TeslaCrypt Continues Its Tirade

February 23, 2016 | by Fred Touchette | AppRiver, backitup, backup strategy, backups, backupyourfilesnow, Digital Degenerate, malware, Ransomware, securetide, TeslaCrypt

This morning we are continuing to see attacks from one of the major contenders in the Ransomware game, TeslaCrypt. TeslaCrypt began its career back in February of 2015, fresh on the heels of another popular piece of Ransonmware known as CryptoLocker. Most often delivered via the Angler Exploit Toolkit, we most often see Tesla infecting websites to deliver drive-by downloads to those unlucky enough to stumble upon these websites. Recently, however, new versions of this malware have begun to be use botnet delivered email as a means of delivering its payload to its victims.

In its inception, TeslaCrypt targeted gamers by not only encrypting photos and documents, but also targeting saved game files and Steam activation keys. Since then this family of malware has moved on to corporate targets and now on to whomever it can find.

Today's samples are varied but mostly surround a campaign designed to look as if it it was delivered by the United States Postal Service. The emails utilized colors and graphics to add to the stratagem. These emails offer an attachment to its victims which is supposed to be the invoice receipt of a failed delivery attempt. This file is a zipped archive that contains a simple short obfuscated javascript file that acts as the downloader. In this particular ploy, the filenames used are USPS_delivery_invoice[.]zip for the archive and within, the javascript files use the following naming convention - invoice_[random string] .js, invoice_copy_[random string] .js, or invoice_scan_[random string] .js.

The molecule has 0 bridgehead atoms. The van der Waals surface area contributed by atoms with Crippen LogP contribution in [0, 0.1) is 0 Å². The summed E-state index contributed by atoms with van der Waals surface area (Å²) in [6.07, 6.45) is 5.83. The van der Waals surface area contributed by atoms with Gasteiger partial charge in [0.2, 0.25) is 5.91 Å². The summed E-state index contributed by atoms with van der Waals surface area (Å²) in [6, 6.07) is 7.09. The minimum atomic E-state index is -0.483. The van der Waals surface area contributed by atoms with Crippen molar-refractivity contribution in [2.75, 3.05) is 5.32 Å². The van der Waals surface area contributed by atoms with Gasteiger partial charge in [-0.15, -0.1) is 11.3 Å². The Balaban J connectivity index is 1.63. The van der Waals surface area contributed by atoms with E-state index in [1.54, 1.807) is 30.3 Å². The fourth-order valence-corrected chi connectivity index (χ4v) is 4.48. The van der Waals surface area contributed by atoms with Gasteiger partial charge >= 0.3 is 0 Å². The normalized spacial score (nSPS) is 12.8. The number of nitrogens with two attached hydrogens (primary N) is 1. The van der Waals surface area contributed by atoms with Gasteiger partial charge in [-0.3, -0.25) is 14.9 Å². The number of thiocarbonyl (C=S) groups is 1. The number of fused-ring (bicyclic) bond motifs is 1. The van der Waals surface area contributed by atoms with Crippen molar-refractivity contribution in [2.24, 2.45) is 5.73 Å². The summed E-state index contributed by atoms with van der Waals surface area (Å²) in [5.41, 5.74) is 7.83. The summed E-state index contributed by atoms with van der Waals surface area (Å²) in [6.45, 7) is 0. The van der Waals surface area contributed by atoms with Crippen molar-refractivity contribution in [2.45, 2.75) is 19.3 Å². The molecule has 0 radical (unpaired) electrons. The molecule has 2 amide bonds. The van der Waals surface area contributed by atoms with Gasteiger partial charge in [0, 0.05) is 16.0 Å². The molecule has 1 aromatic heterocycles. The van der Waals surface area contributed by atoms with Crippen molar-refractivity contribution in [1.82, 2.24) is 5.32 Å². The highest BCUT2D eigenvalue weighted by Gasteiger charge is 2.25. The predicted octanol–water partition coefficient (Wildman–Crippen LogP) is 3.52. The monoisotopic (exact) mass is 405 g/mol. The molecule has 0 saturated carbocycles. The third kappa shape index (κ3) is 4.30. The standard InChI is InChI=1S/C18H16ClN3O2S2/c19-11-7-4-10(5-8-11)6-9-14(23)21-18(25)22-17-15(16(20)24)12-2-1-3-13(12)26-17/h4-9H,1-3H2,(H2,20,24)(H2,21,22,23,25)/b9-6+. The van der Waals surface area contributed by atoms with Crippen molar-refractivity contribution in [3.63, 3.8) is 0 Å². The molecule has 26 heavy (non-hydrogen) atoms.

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Once executed the javascript downloader reaches out to one of several websites including: mafiawantsyouqq[.]com, lenovowantsyouff[.]com, whereareyoumyfriendff[.]com, lenovomaybenotqq[.]com, and ikstrade.co[.]kr to pull down files such as 93[.]exe,  45[.]exe, and 26[.exe] among others utilizing the same naming convention. Some versions also reach out to make an http post command to salaeigroup[.]com.

In addition to this USPS themed attack, we are simultaneously seeing these very same javascript files attached to emails that are much more plain in appearance and vague in content. These use a subject line that is simply a date and time format and a random 4 letter file naming technique as can be seen below. Another interesting fact about these versions is that some show an earlier received date even though they are coming in currently. This could either be by design or some of these could have been held up on their respective remote hosts until today, regardless, they remain just as dangerous and should be avoided.

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AppRiver does have you covered for these attacks, but remain aware and vigilant as these Ransomware attacks show no real sign of slowing down, in fact they seem to be highly effective. In order to protect yourselves and to send a message to the attackers, it is imperative that users are aware that these are out there in full force, systems should be backed up often, and these ransoms should not be paid, nor will they have to be if you have followed this advice and have a proper backup strategy in place. Also, backup your files. Did I mention, you should probably perform regular backups? Do it! Backups.